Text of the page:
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A genomic island (GI) is part of a genome that has evidence of horizontal origins. The term is usually used in microbiology, especially with regard to bacteria. A GI can code for many functions, can be involved in symbiosis or pathogenesis, and may help an organism's adaptation. Many sub-classes of GIs exist that are based on the function that they confer. For example, a GI associated with pathogenesis is often called a pathogenicity island (PAIs), while GIs that contain many antibiotic resistant genes are referred to as antibiotic resistance islands. The same GI can occur in distantly related species as a result of various types of lateral gene transfer (transformation, conjugation, transduction). This can be determined by base composition analysis, as well as phylogeny estimations.
Various genomic island predictions programs have been developed. These tools can be broadly grouped into sequence based methods and comparative genomics/phylogeny based methods.
Sequence based methods depend on the naturally occurring variation that exists between the genome sequence composition of different species. Genomic regions that show abnormal sequence composition (such as nucleotide bias or codon bias) suggests that these regions may have been horizontally transferred. Two major problems with these methods are that false predictions can occur due to natural variation in the genome (sometimes due to highly expressed genes) and that horizontally transferred DNA will ameliorate (change to the host genome) over time; therefore, limiting predictions to only recently acquired GIs.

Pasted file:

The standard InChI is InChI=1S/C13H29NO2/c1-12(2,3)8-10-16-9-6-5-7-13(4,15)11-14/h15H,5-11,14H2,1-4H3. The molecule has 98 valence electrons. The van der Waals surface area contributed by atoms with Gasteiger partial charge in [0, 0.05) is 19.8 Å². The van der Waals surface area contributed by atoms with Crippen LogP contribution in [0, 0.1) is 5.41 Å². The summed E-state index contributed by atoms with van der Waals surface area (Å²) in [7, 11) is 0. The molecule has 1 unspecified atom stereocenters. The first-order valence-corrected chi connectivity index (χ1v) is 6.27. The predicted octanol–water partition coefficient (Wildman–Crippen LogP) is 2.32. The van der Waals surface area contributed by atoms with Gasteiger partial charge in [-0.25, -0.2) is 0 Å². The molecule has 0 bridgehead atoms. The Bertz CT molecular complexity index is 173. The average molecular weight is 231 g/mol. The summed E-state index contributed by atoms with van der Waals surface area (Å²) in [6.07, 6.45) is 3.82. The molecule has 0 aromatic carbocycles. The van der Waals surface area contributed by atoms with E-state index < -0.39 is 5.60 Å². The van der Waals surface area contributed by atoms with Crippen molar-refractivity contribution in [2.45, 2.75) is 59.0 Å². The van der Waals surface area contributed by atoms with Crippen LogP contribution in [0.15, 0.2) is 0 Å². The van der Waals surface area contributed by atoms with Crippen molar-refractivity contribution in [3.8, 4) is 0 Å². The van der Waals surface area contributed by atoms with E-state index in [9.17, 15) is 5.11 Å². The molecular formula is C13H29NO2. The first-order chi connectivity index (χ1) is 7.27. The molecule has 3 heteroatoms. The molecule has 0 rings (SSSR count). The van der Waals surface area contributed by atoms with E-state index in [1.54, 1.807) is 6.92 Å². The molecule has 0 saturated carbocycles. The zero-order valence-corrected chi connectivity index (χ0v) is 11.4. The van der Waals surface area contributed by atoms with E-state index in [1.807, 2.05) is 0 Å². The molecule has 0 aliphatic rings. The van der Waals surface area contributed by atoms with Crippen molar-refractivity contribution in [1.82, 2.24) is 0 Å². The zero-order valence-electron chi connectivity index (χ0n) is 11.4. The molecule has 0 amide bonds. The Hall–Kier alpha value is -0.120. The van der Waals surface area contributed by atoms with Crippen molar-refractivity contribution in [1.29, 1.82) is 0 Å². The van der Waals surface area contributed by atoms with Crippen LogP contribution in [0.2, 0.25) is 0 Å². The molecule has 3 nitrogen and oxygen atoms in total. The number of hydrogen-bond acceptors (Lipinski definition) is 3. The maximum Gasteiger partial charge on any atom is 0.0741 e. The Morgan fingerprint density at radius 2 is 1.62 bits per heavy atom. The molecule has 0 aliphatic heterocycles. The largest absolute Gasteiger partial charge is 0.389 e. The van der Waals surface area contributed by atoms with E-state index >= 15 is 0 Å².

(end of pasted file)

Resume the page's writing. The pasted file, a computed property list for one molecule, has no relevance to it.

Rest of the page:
Comparative genomics based methods try to identify regions that show signs that they have been horizontally transferred using information from several related species. For example, a genomic region that is present in one species, but is not present in several other related species suggests that the region may have been horizontally transferred. The alternative explanations are (i) that the region was present in the common ancestor but has been lost in all the other species being compared, or (ii) that the region was absent in the common ancestor but was acquired through mutation and selection in the species in which it is still found. The argument for multiple deletions of the region would be strengthened if there is evidence from outgroups that the region was present in the common ancestor, or if the phylogeny implies relatively few actual deletion events would be required. The argument for acquisition via mutation would be strengthened if the species with the region is known to have diverged substantially from the other species, or if the region in question is small. The plausibility of either (i) or (ii) would be modified if taxon sampling omitted many extinct species that may have possessed the region, and particularly if extinction was correlated with the presence of the region.
In bacteria, many type 3 secretion systems and type 4 secretion systems are located on regions of DNA called genomic islands. These "islands" are characterised by their large size(>10 Kb), their frequent association with tRNA-encoding genes and a different G+C content compared with the rest of the genome. Many genomic islands are flanked by repeat structures and carry fragments of other mobile elements such as phages and plasmids. Some genomic islands[which?] can excise themselves spontaneously from the chromosome and can be transferred to other suitable recipients. [example needed]
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